The immediate future of British wheelchair tennis looks perilous despite the Tokyo Paralympics ending with two doubles medals.
The pair brought collective trauma to the table, shattered by falling short once again in an epic doubles final on Friday having both lost their singles semi-finals.
Reid has spent most of his time in Tokyo in self-isolation as a close contact of a Covid-19 case and Hewett’s very future in the sport is in doubt amid a classification row.
What all of that pain produced was a surreal sporting occasion that the history books will record as the Scot winning 6-4, 3-6, 7-5.
A lack of fans meant a certain silence was inevitable but with the roof on, the atmosphere on Centre Court resembled a morgue.
Neither player celebrated a single point and team staff sitting in the stands didn’t cheer or shout at either of their charges, making for a surreal occasion.
Hewett said: “We both said how much [we] hated that match.
“It was horrible. There wasn’t much we could say to each other at the net at the end, we understood where we were both at.”
Reid said: “The last thing we wanted to do was come and play against each other on the same court.
“I’ve cried more this week than I have the rest of the past three or four years. It doesn’t feel like I’m a winner at the moment.”
The fact that, at the peak of his powers and the age of 23, this could be Hewett’s final Paralympics was a cloud that hung heavy here.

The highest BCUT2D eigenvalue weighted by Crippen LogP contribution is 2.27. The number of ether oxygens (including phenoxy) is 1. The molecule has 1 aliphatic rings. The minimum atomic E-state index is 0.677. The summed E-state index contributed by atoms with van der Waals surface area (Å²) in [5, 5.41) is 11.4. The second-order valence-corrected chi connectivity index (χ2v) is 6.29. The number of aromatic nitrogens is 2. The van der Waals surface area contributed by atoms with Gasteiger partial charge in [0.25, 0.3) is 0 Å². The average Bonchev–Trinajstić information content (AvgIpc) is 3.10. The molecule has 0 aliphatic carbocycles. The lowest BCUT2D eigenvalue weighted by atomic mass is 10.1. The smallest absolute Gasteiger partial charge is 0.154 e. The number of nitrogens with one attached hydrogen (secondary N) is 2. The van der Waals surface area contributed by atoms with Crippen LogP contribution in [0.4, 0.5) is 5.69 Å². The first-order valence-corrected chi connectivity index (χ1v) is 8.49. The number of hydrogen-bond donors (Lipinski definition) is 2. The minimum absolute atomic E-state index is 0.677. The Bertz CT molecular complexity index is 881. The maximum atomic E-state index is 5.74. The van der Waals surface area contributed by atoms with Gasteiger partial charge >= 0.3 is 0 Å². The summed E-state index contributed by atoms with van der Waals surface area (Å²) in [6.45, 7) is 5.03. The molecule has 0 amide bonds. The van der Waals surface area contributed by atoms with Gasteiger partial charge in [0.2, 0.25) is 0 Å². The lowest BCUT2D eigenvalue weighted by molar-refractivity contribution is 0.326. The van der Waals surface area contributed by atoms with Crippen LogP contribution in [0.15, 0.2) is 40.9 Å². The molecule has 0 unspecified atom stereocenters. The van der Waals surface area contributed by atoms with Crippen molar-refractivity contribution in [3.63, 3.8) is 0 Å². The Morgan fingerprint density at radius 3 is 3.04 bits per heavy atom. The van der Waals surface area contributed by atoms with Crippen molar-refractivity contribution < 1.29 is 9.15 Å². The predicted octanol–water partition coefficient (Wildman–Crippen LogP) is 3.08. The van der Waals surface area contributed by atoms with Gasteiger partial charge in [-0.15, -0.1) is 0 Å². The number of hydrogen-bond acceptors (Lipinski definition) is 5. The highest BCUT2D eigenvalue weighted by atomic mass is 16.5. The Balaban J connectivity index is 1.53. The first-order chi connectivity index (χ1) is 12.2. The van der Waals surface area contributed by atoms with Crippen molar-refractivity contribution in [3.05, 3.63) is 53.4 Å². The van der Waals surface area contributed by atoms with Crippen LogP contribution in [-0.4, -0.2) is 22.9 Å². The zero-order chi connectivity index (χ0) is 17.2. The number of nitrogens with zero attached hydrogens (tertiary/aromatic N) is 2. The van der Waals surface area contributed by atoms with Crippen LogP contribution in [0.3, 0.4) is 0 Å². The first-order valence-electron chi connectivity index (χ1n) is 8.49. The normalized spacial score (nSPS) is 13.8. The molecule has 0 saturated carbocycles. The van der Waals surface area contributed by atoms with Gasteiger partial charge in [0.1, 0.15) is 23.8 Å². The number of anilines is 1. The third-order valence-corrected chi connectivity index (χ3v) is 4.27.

Hewett will be ineligible in the new year if he doesn’t win an appeal against his declassification and this month’s US Open could be his last major tournament.
“This is what I’ve done since I was eight years old,” he said. “It’s my career, it’s my profession and I want to continue.”
Reid may soon be shorn of his doubles partner and with three years until the next Games in Paris and Grand Slam titles to defend, what happens next is anybody’s guess.
Danny Ward and Ben Bartram, both high-ranked juniors aged 15, need time to settle into the senior game.
“I’ve played with other people before. If I have to do it, if it comes to that, obviously I’m a professional and I’ll go and do that,” said Reid.
“But it’s impossible to replace Alfie. There’s not another Alfie Hewett in the world to play doubles with.
“I doubt I’ll ever have a bond with anybody on a tennis court like I do with Alfie because we’ve put so much effort and time into working together in this partnership.”
The picture is equally uncertain for the women’s pairing.
Jordanne Whiley and Lucy Shuker were soundly beaten by Dutch duo Diede de Groot and Aniek van Koot but silver was their best display in four Paralympics.
Whiley, who won a triumphant singles bronze in Tokyo, will soon call time on her career due to the demands of raising son Jackson.
Shuker plans to stay in the sport but at the age of 41 will have to hope a new partner comes along for Paris.
“I’m still enjoying it, still performing and playing well,” says Shuker.
“Tennis takes a lot out of you, it’s tough physically and you travel so much. There are some British players out there and it’s only three years to wait, Paris is just around the corner for us.
“If I can qualify and if the other girls who are coming up can qualify, who knows?”
Sainsbury’s is a proud supporter of ParalympicsGB and a champion of inclusive sport for all. Sainsbury’s commitment to helping customers to eat better has been at the heart of what we do since 1869. For more information on Sainsbury’s visit www.sainsburys.co.uk/ and https://paralympics.org.uk/
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